Salute to samarium

Stanislav Strekopytov relates the history of rare-earth element samarium, from its geological origins to its geochronological uses.


Many years ago while studying for a degree in mineralogy, I was privileged to visit the Russian Ilmen Mountains, host to two minerals from which several rare-earth elements were discovered — monazite ((Ce, La, Nd, Th)PO4), and another mineral that was first described in 1839 by the German mineralogist Gustav Rose. He found uranium and tantalum in its composition and thus proposed the name uranotantalite. Gustav's chemist brother Heinrich Rose conducted his own analysis a few years later and found that in fact it contained mostly niobium — an element that was initially named columbium, but that Heinrich 'rediscovered' in 1844 and coined a name for.

To avoid a mismatch between name and composition, Heinrich renamed the mineral 'samarskite', after Colonel Samarsky-Bykhovets, who had provided him with specimens1. Whilst at least two other people had provided samples, those from Samarsky were of superior quality — though I do wonder whether it was actually his high status as chief of Russian Mining Engineering Corps that ultimately determined the choice of name.

Samarskite, found in large quantities in North America in 1878, became the raw material of choice for isolating new rare-earth elements. Lecoq de Boisbaudran isolated a new metal oxide in 1879, and proposed the name samarium, deriving it from the same root as that of the mineral2. A year later an oxide of yet another element (later named gadolinium) was separated by Galissard de Marignac, and in 1896 Demarçay found that the samarium oxide prepared by Lecoq de Boisbaudran contained substantial amount of 'radical Σ', now known as europium.

In 1900, the French pharmaceutical company Chenal, Douilhet & Co. presented a unique collection of rare-earth compounds at the Paris Exposition Universelle. These had been prepared from monazite by Leon Séquard through fractional crystallization — a method developed by Demarçay based on the differences in the solubility of double magnesium nitrates3. Only cerium and yttrium had a commercial use at the time, but the display at the Exposition still attracted much interest and represented a great achievement for the French chemical industry. These salts — the purest rare-earth compounds available in those days — were used in a number of chemical studies. However, the authors of A Treatise on Chemistry claimed that samarium compounds were only obtained in pure form in 1904 by Urbain and Lacombe4. I was fortunate enough to obtain a sample of samarium oxide produced by Chenal, Douilhet & Co. (pictured) and, to settle the argument myself, analysed it by inductively coupled plasma mass spectrometry. It proved to be 97.6% pure with respect to other rare-earth elements — with the main admixtures being Gd (1.9%), Eu (0.4%) and a little Nd (0.08%).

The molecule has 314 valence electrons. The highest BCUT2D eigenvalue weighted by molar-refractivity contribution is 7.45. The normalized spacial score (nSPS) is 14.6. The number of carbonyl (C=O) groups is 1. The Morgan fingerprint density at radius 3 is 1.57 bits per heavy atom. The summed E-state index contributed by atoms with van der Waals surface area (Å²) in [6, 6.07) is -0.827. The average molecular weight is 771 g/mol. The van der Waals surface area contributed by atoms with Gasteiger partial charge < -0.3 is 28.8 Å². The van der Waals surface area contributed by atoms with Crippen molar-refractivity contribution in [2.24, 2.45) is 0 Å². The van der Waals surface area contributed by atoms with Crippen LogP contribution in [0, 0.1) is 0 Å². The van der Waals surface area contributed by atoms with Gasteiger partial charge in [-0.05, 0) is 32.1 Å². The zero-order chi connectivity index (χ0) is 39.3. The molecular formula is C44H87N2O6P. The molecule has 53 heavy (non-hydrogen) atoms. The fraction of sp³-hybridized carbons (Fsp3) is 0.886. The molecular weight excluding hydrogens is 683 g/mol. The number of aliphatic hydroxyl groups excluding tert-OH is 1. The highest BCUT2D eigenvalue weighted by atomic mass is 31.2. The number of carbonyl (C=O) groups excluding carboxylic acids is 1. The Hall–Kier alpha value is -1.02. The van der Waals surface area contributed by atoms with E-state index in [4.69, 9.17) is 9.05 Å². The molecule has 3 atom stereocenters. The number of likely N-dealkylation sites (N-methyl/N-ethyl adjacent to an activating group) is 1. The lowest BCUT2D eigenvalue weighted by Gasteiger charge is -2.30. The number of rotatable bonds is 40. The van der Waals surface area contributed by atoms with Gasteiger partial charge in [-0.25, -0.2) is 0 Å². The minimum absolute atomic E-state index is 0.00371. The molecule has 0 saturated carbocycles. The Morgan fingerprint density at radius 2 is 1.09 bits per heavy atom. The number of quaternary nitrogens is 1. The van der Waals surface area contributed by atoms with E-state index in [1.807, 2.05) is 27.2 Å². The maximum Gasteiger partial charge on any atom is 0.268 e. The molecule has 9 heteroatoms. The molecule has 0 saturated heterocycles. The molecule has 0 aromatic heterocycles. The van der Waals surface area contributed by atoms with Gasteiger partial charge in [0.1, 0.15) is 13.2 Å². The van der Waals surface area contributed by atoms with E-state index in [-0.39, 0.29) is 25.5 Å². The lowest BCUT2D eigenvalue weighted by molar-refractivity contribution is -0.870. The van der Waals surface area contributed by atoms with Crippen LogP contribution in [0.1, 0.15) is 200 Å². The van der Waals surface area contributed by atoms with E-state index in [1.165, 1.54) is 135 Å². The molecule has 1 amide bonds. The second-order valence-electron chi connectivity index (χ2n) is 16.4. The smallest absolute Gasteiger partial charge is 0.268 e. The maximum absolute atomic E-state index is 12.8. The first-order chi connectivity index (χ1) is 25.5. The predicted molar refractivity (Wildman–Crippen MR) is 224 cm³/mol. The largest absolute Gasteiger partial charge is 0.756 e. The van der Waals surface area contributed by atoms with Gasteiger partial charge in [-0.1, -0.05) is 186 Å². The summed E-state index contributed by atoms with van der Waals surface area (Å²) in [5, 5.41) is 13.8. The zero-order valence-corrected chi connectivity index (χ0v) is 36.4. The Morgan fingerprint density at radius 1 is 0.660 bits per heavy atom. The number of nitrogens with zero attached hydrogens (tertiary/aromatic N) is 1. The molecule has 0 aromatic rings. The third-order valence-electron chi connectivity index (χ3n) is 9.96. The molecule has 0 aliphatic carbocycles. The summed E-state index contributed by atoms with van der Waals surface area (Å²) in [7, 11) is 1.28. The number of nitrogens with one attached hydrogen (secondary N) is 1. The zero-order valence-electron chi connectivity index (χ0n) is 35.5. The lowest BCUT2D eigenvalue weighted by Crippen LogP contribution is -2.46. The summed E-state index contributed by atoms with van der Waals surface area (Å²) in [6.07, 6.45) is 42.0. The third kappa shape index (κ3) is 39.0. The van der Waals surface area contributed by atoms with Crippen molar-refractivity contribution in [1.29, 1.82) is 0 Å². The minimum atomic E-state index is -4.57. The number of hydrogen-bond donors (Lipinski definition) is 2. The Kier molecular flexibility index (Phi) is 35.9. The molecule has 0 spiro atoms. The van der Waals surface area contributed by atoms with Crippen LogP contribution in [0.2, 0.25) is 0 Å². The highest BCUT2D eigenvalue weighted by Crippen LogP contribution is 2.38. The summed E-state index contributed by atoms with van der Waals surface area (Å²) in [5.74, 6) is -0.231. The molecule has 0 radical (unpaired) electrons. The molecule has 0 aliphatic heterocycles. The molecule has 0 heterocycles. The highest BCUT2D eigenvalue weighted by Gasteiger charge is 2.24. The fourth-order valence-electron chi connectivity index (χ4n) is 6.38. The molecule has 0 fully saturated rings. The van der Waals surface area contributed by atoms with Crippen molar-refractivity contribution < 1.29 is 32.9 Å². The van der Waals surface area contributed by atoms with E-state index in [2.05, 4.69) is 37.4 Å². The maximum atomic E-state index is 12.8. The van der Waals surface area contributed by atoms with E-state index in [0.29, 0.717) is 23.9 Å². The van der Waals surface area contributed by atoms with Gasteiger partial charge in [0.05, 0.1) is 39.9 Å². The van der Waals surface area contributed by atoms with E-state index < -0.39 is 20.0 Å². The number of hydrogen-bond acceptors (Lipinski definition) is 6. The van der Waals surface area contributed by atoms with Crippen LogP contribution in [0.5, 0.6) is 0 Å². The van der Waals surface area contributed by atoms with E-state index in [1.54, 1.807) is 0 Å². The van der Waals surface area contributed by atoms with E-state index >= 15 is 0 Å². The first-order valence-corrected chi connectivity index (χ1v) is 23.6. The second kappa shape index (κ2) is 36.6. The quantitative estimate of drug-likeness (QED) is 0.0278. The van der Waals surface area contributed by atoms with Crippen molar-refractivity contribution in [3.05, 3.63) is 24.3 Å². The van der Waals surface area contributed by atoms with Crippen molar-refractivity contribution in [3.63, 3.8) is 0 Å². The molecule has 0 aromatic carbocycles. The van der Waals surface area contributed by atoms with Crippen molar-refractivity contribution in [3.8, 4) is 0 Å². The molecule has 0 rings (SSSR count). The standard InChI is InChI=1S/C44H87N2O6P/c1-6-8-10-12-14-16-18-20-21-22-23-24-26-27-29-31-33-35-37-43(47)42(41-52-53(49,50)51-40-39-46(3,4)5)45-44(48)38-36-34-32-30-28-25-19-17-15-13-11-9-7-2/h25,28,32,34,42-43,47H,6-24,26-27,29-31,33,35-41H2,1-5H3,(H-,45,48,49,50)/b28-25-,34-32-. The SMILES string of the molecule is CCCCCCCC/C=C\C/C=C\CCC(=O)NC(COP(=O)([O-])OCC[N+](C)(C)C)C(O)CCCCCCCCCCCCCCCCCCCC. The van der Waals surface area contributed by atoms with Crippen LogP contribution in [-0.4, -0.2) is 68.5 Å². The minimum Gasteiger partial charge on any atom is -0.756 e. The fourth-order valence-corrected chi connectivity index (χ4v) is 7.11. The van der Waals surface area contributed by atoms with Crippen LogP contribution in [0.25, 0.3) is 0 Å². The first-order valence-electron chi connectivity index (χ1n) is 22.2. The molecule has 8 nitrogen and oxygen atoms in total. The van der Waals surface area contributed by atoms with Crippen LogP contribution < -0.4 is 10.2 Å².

An important use of rare-earth elements is in high-strength magnets. In the 1970s and 1980s, element 62 was particularly important because of its use in samarium–cobalt permanent magnets (SmCo5 and Sm2Co17). At that time, the production of these magnets was limited by the availability of Sm produced from bastnäsite ((Ce, La)CO3F) and monazite. Since 1985, the high raw materials cost of SmCo magnets lead to their rapid replacement by Nd2Fe14B magnets. However, the former are much more resistant to demagnetization at higher temperatures and to corrosion — as a result they are still critical in the aircraft industry and in military applications.

Samarium also serves in nuclear reactor control rods (since 149Sm is a strong absorber of neutrons) and in organic synthesis, as samarium diiodide, a very common reducing and coupling agent. For example, SmI2 is used in three separate ways to synthesize paclitaxel (Taxol), a drug used to treat several forms of cancer5. In another medical setting, a radioactive 153Sm ethylene diamine tetramethylene phosphonate (Quadramet) is used to treat pain when cancer has spread to the bone6. The α-decay of 147Sm to 143Nd with a half-life of 1.06 × 1011 years is used to determine the dates and origin of rocks, be it terrestrial or extra-terrestrial. Since both are isotopes of rare-earth elements, the samarium–neodymium geochronometer is barely affected by sedimentary and metamorphic processes, which means it can be used to date rocks that are not suitable for dating by the rubidium–strontium or other methods7.

Little could the colonel have imagined that his namesake mineral would give its name to an element that is now used for such diverse purposes.


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Correspondence to Stanislav Strekopytov.

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Strekopytov, S. Salute to samarium. Nature Chem 8, 816 (2016).

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